Terribly trapped in a silly conundrum.

I wanted to pick fruit, but yet everything seemed to stop me.

Chokecherries grow on small to medium sized trees, often found on the edges of wooded areas or standing alone in the open. Their tart fruits have a single small pit and make you pucker at the first taste.

Chokecherries (Prunus virginiana) grow on small to medium sized trees, often found on the edges of wooded areas or standing alone in the open.

The fruit beckons from a far.

It is wild.

Yet that is not what stops me.

I know it well. Its name: common, genus, and species.

Leaf patterns and ecology.

Even uses and recipes.

What stops me is fear.

Fear that regulations might state that I cannot pick there.

Fear that those trees might belong to someone else.

Fear that I might be confronted with threatening words and gestures.

Fear that someone might come with questions,

Whatcha gonna do with them?”

“Um, eat them kind sir….” (please don’t eat me!!)

“Howsya know them berries ain’t gonna kill ya?”

“Er, I study these plants, you see, ma’am. I’ve even taught about them.  Plus I always double check my identifications.”

“Why go to all that trouble, when you can just buy some fruit at the store?”

“Well you see, I can’t buy these in the store. And I really like them.  I think they might be better than anything you can buy in the store.”

“Why don’t you just give me MY berries, and we won’t have us any trouble…”

“Am I getting mugged? For wild fruits?”

“Why don’t you just get the hell out of here…”

“Is that a shotgun? Oh shit…”

These delusions seem to quickly escalate out of control. They became paralyzing. Keeping me from doing what I wanted.

But because it was something I wanted to do, somehow in my mind, it must be wrong.

I created a barrier, to keep me from doing what I really, truly wanted.

That barrier was fear.

The day I overcame that fear, I was with my husband, out alone for a North Dakota drive. We were stopping along little lakes, thinking about future places for family camping and seeking out a nice little fishing hole for the afternoon.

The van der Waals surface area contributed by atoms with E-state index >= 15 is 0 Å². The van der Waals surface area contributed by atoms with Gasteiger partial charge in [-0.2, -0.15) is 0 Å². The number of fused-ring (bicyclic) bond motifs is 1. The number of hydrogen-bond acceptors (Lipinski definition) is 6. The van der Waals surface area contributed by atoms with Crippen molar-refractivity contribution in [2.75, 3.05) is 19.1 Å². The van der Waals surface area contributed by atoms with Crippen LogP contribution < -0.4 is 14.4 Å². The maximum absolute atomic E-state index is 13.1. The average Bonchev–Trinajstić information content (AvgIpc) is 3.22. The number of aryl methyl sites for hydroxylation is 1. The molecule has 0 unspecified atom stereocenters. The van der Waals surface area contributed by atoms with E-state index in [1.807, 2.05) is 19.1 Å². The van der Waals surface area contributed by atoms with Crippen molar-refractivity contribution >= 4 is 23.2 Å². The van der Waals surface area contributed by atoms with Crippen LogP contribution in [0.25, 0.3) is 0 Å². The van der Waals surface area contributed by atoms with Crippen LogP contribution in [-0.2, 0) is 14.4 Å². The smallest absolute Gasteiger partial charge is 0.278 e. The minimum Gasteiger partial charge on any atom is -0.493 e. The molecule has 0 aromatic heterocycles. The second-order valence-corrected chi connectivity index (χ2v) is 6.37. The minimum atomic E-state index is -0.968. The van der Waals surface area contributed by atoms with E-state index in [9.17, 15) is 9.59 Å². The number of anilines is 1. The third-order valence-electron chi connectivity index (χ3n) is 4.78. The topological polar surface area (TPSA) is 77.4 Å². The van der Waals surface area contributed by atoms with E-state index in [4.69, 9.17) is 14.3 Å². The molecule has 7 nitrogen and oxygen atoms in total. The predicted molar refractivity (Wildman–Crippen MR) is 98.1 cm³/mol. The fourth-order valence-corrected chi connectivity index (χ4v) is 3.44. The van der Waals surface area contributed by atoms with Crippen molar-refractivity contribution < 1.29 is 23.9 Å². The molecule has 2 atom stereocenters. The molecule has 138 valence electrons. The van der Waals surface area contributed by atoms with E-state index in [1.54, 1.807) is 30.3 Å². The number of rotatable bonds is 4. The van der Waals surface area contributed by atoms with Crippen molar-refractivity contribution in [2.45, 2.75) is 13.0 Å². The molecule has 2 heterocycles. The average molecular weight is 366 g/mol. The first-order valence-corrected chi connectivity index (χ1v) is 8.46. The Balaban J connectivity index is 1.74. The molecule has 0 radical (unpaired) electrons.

First, I saw a chokecherry tree, then about three more.

Beautiful and bountiful.

I discretely picked some and put them in an empty water bottle.

Then I saw some rosehips, and always having wanted to make rosehip jelly, I collected another pint or so of them.

I felt so sneaky and cautious. I was on high alert.

Certainly, I was doing something wrong.

All the while, Hubby was getting out his rod and tackle box and began searching the shoreline for a good place to test the waters.

“Rachel, you had better come see this!” He hollered.

I was convinced he had found a sign that stated the area was a protected nature preserve, and that anyone found disturbing any animals, plants, or rocks would be fined $10,000 and spend up to a year in jail.

My heart sank.

Walking toward him, holding my breath, I failed to see what he wanted me to see.

Black Currants.

All along the shoreline.

Bushes loaded with the earthy, rich sweetness of black currants.

I must have been dumbstruck, because he had to urge me on,

“We have some plastic bags in the car. You should go get some.”

Excuses ran through my head.

Someone must have planted these here.

No, someone’s grandpa planted them here 120 years ago.

I’m sure of it.

Heck, the lake is probably even named after him.

BUT WAIT- BLACK CURRANTS.

I looked again, thick along the shoreline, into the trees.

And on and on.

I looked for evidence to show they had been picked before (and by extension, it would be okay for me to pick some too.)

Indeed. Some branches and clusters showed signs of picking.

And since I didn’t think there were many bears around that had been gorging themselves on currants, I took a gamble that humans had indeed been picking these currants.

I would not be thrown in jail if I picked these fruits.

On I went down the shore. Bag in hand. Ready to work.

Picking currants is not easy work. The fruits are barely noticeable from overhead, as they cluster beneath the leaves.

Black Currants

Black Currants (Ribes americanum) thrive along